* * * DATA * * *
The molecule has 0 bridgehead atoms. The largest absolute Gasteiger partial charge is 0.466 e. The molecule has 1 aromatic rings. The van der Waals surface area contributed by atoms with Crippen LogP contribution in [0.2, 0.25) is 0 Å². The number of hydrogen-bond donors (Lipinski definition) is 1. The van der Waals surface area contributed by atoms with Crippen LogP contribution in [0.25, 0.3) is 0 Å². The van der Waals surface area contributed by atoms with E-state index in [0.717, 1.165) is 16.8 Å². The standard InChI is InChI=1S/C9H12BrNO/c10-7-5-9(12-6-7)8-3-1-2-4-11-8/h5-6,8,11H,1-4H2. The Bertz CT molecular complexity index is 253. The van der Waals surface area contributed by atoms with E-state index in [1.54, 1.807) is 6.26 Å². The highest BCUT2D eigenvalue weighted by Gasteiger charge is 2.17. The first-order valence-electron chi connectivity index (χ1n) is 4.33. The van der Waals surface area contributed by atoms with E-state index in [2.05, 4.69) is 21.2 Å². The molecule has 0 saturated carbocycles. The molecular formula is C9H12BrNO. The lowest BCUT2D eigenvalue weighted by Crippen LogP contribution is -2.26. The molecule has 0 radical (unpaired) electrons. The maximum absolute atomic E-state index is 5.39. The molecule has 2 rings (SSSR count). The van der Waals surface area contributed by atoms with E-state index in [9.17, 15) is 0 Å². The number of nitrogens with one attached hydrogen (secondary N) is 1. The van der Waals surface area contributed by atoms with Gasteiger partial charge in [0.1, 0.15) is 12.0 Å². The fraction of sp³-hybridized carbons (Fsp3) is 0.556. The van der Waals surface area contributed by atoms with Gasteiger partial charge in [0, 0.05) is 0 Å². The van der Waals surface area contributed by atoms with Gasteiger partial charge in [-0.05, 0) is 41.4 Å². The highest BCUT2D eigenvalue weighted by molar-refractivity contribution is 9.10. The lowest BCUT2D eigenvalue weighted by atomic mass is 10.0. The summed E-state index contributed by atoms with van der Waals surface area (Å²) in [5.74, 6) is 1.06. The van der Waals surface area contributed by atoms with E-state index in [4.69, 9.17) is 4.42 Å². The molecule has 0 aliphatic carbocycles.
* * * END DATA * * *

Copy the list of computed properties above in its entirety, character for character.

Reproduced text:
The molecule has 0 bridgehead atoms. The largest absolute Gasteiger partial charge is 0.466 e. The molecule has 1 aromatic rings. The van der Waals surface area contributed by atoms with Crippen LogP contribution in [0.2, 0.25) is 0 Å². The number of hydrogen-bond donors (Lipinski definition) is 1. The van der Waals surface area contributed by atoms with Crippen LogP contribution in [0.25, 0.3) is 0 Å². The van der Waals surface area contributed by atoms with E-state index in [0.717, 1.165) is 16.8 Å². The standard InChI is InChI=1S/C9H12BrNO/c10-7-5-9(12-6-7)8-3-1-2-4-11-8/h5-6,8,11H,1-4H2. The Bertz CT molecular complexity index is 253. The van der Waals surface area contributed by atoms with E-state index in [1.54, 1.807) is 6.26 Å². The highest BCUT2D eigenvalue weighted by Gasteiger charge is 2.17. The first-order valence-electron chi connectivity index (χ1n) is 4.33. The van der Waals surface area contributed by atoms with E-state index in [2.05, 4.69) is 21.2 Å². The molecule has 0 saturated carbocycles. The molecular formula is C9H12BrNO. The lowest BCUT2D eigenvalue weighted by Crippen LogP contribution is -2.26. The molecule has 0 radical (unpaired) electrons. The maximum absolute atomic E-state index is 5.39. The molecule has 2 rings (SSSR count). The van der Waals surface area contributed by atoms with E-state index in [9.17, 15) is 0 Å². The number of nitrogens with one attached hydrogen (secondary N) is 1. The van der Waals surface area contributed by atoms with Gasteiger partial charge in [0.1, 0.15) is 12.0 Å². The fraction of sp³-hybridized carbons (Fsp3) is 0.556. The van der Waals surface area contributed by atoms with Gasteiger partial charge in [0, 0.05) is 0 Å². The van der Waals surface area contributed by atoms with Gasteiger partial charge in [-0.05, 0) is 41.4 Å². The highest BCUT2D eigenvalue weighted by molar-refractivity contribution is 9.10. The lowest BCUT2D eigenvalue weighted by atomic mass is 10.0. The summed E-state index contributed by atoms with van der Waals surface area (Å²) in [5.74, 6) is 1.06. The van der Waals surface area contributed by atoms with E-state index in [4.69, 9.17) is 4.42 Å². The molecule has 0 aliphatic carbocycles.